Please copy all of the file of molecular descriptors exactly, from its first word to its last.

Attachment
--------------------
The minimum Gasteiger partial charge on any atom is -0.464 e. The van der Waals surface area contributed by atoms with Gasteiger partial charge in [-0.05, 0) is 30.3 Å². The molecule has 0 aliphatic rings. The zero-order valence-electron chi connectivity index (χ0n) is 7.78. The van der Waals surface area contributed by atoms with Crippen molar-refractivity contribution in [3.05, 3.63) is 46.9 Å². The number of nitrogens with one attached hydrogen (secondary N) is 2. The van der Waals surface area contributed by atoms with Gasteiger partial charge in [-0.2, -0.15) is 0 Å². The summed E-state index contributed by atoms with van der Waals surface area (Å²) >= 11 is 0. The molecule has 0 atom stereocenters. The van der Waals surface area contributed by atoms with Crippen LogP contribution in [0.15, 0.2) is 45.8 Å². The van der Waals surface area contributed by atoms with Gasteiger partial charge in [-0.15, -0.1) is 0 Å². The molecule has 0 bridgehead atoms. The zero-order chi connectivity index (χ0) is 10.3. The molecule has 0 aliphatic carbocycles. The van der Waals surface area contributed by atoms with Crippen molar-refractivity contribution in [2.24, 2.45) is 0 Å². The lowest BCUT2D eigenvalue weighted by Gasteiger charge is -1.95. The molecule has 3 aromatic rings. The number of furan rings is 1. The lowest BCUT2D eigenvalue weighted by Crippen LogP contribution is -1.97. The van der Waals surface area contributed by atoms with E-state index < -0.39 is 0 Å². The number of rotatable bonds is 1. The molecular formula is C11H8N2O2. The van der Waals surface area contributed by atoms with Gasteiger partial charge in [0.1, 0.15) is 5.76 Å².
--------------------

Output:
The minimum Gasteiger partial charge on any atom is -0.464 e. The van der Waals surface area contributed by atoms with Gasteiger partial charge in [-0.05, 0) is 30.3 Å². The molecule has 0 aliphatic rings. The zero-order valence-electron chi connectivity index (χ0n) is 7.78. The van der Waals surface area contributed by atoms with Crippen molar-refractivity contribution in [3.05, 3.63) is 46.9 Å². The number of nitrogens with one attached hydrogen (secondary N) is 2. The van der Waals surface area contributed by atoms with Gasteiger partial charge in [-0.2, -0.15) is 0 Å². The summed E-state index contributed by atoms with van der Waals surface area (Å²) >= 11 is 0. The molecule has 0 atom stereocenters. The van der Waals surface area contributed by atoms with Crippen LogP contribution in [0.15, 0.2) is 45.8 Å². The van der Waals surface area contributed by atoms with Gasteiger partial charge in [-0.15, -0.1) is 0 Å². The molecule has 0 bridgehead atoms. The zero-order chi connectivity index (χ0) is 10.3. The molecule has 0 aliphatic carbocycles. The van der Waals surface area contributed by atoms with Crippen molar-refractivity contribution in [2.24, 2.45) is 0 Å². The lowest BCUT2D eigenvalue weighted by Gasteiger charge is -1.95. The molecule has 3 aromatic rings. The number of furan rings is 1. The lowest BCUT2D eigenvalue weighted by Crippen LogP contribution is -1.97. The van der Waals surface area contributed by atoms with E-state index < -0.39 is 0 Å². The number of rotatable bonds is 1. The molecular formula is C11H8N2O2. The van der Waals surface area contributed by atoms with Gasteiger partial charge in [0.1, 0.15) is 5.76 Å².